211 Submission to Whitlam

Canberra, 4 September 1975


Portuguese Timor

The discussions with Dr Santos on 1 September deadlocked on two fundamental questions. First, the Portuguese were concerned to shed some of the responsibility for inviting Indonesian intervention in Timor on to Australia. They thus pressed for the proposed Joint Authority to be established prior to Indonesian intervention and maintained that it should be the Joint Authority and not Portugal which should take the responsibility for inviting the Indonesians in. This was unacceptable to Australian Ministers.

  1. Secondly, the Portuguese pressed for some national Australian contribution to the proposed intervention force. Ministers explained that Australia could not involve itself militarily. We were prepared to make only a civilian humanitarian contribution. If pressed, however, and if this were the only factor preventing the clinching of an agreement, we assume that Ministers might reconsider the question of an Australian service contribution provided that this contribution was seen to be tied to humanitarian tasks.
  2. The discussions with Dr Santos did not permit more than a cursory review of other aspects of the proposal for a Joint Authority. But it seems clear that the Portuguese envisage a substantive role for the Authority in directing and controlling the Indonesian task force, while telegrams from Jakarta suggest that the Indonesians see the Joint Authority as assuming Portugal's colonial responsibilities in Timor including the function of implementing and supervising the decolonisation process once peace and order have been restored. Neither function is acceptable to us. We are also concerned that Australian participation in the Joint Authority could lead us into a position where we were acting as either a guarantor of Indonesian good behaviour or as an accomplice to a dubious act of self-determination. Indeed, as suggested in our earlier submission of 30 August, in addressing the whole question of our participation in the Joint Authority, we need to guard against a situation in which we help towards a solution of the immediate problem but only at the cost of creating a much larger problem for our relations with Indonesia in the months and perhaps years ahead.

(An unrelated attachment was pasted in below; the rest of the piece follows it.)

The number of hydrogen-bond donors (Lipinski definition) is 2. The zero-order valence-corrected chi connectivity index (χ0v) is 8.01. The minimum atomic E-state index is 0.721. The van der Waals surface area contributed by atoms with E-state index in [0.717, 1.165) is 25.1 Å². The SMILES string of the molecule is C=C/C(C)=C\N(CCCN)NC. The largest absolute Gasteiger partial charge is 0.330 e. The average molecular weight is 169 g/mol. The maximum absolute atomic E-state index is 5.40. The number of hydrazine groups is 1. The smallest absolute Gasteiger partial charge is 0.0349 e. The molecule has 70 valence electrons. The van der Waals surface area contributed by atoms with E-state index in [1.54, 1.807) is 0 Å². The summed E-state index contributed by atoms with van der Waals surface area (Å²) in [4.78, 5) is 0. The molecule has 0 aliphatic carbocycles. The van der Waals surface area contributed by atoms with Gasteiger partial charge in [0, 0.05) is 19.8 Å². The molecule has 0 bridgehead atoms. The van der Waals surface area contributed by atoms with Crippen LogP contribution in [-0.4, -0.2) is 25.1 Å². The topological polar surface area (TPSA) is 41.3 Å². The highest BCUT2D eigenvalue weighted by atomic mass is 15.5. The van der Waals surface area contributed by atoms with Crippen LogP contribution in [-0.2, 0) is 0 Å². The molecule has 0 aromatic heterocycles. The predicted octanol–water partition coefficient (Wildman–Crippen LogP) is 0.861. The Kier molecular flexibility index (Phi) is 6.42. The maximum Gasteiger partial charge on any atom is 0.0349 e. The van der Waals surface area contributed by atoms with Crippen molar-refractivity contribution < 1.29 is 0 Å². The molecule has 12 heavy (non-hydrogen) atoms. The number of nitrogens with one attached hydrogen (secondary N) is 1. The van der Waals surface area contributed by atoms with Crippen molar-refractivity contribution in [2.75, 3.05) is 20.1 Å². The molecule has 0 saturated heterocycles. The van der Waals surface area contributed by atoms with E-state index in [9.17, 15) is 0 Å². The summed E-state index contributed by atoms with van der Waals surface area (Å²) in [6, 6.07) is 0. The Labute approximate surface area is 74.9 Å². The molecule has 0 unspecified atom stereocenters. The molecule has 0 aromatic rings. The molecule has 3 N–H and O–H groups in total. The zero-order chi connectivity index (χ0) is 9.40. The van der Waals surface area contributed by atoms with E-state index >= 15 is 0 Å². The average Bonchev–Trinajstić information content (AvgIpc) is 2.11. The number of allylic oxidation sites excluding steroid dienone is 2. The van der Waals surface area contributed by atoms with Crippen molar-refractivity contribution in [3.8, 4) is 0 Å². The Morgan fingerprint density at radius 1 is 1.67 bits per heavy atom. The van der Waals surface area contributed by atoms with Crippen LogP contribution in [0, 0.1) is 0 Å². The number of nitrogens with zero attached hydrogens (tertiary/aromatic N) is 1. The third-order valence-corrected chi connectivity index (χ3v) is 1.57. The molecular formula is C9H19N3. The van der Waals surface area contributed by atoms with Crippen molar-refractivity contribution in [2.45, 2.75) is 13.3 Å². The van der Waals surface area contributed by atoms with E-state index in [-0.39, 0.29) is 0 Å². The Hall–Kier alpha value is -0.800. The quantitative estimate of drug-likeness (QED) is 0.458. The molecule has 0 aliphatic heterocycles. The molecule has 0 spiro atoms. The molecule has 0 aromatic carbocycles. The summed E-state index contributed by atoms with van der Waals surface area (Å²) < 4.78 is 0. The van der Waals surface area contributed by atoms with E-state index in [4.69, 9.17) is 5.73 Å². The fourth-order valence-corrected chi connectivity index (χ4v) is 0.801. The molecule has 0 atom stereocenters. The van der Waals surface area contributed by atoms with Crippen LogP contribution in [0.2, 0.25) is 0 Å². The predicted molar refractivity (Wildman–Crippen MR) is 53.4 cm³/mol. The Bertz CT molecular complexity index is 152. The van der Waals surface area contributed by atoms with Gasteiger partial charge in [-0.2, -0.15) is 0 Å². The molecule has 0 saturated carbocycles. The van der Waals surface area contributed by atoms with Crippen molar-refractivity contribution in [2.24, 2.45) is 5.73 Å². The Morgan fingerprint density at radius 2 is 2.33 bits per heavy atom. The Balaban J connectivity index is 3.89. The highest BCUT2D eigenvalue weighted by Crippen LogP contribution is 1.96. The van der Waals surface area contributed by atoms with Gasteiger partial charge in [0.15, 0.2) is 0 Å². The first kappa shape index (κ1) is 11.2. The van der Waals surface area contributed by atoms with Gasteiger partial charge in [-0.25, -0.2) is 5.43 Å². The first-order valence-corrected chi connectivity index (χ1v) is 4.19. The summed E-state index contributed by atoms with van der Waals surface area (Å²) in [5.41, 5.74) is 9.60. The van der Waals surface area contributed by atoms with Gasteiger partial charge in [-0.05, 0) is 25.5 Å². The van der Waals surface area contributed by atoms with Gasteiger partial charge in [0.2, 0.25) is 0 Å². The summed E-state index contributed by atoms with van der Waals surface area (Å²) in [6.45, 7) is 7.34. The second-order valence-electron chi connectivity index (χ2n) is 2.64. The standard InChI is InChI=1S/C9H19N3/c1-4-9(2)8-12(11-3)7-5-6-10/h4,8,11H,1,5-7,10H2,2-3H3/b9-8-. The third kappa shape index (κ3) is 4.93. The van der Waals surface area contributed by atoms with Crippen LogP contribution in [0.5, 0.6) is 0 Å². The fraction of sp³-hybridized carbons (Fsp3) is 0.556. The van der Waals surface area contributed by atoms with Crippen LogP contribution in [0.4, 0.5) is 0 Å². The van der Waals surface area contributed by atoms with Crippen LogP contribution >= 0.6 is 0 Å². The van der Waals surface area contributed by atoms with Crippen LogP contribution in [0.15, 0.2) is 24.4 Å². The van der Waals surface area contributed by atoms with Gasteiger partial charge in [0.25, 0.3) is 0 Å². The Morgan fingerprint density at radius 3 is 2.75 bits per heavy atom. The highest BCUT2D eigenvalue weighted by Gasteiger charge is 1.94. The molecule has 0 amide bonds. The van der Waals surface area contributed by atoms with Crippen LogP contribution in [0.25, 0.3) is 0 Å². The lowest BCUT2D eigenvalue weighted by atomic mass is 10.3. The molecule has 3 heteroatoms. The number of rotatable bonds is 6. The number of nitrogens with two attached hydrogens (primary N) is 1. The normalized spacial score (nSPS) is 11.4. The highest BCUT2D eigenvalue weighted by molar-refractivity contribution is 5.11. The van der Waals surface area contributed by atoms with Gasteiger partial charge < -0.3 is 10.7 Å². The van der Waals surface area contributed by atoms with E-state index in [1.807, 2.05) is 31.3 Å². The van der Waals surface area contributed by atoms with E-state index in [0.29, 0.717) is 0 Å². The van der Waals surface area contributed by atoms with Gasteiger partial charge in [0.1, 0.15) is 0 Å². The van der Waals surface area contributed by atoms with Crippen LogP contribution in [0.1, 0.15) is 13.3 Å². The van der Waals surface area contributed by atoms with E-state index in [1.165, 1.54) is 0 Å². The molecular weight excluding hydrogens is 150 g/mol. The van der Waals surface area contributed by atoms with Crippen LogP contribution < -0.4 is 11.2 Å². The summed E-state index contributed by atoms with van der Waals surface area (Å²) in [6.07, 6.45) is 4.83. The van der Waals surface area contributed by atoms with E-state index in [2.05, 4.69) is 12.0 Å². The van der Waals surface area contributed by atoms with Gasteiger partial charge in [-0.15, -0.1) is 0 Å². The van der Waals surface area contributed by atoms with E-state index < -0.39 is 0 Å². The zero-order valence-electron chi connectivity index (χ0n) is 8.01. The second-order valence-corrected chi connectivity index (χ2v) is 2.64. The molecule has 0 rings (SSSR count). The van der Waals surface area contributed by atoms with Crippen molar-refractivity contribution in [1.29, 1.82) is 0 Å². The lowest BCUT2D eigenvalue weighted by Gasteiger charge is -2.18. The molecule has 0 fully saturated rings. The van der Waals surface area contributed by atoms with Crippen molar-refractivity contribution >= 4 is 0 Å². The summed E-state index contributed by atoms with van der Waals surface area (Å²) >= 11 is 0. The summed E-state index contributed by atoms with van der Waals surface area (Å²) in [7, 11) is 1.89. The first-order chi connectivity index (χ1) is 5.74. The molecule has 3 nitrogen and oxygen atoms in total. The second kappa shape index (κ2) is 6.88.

3. In the light of the foregoing the Department has been giving consideration to possible alternative regionalisation arrangement. As a precedent (one hesitates to describe them as a 'model') we have gone to the Viet-Nam Peace Accords signed in Paris in January 1973. These accords provided, inter alia, for an agreement negotiated bilaterally between the United States and the DRV, for the convening of an international conference to guarantee and generally to place an international stamp of approval on the US/DRV agreement, and for an International Commission of Control and Supervision which among other things was to supervise the cease fire in Viet-Nam. Indonesia, of course, was a member of the ICCS.

    Bilateral Agreement between Portugal and Indonesia

  4. Could there not be a bilateral agreement between Portugal and Indonesia governing the despatch of an Indonesian peace-keeping force to Portuguese Timor? This agreement could cover the composition and purpose of the peace-keeping mission, the modalities of its operations, and the need to restore conditions allowing orderly progress to self-determination. The exact wording of the agreement would need to be negotiated by Indonesia and Portugal, but a fair start has been made in the areas of agreement already reached in relation to the draft Memorandum of Understanding prepared in Jakarta last week.

    Regional Conference

  5. Once the agreement had been negotiated by Indonesia and Portugal, an international conference could be convened of Portugal, Indonesia and other regional countries (including most of the ASEAN countries, Australia and New Zealand and perhaps an independent PNG) which might endorse (N.B. not guarantee) the Indonesia-Portuguese agreement including the commitment of self-determination. From the Portuguese point of view, such endorsement by a regional conference could help meet Portugal's objective of sharing the responsibility for inviting an Indonesian force into Portuguese Timor.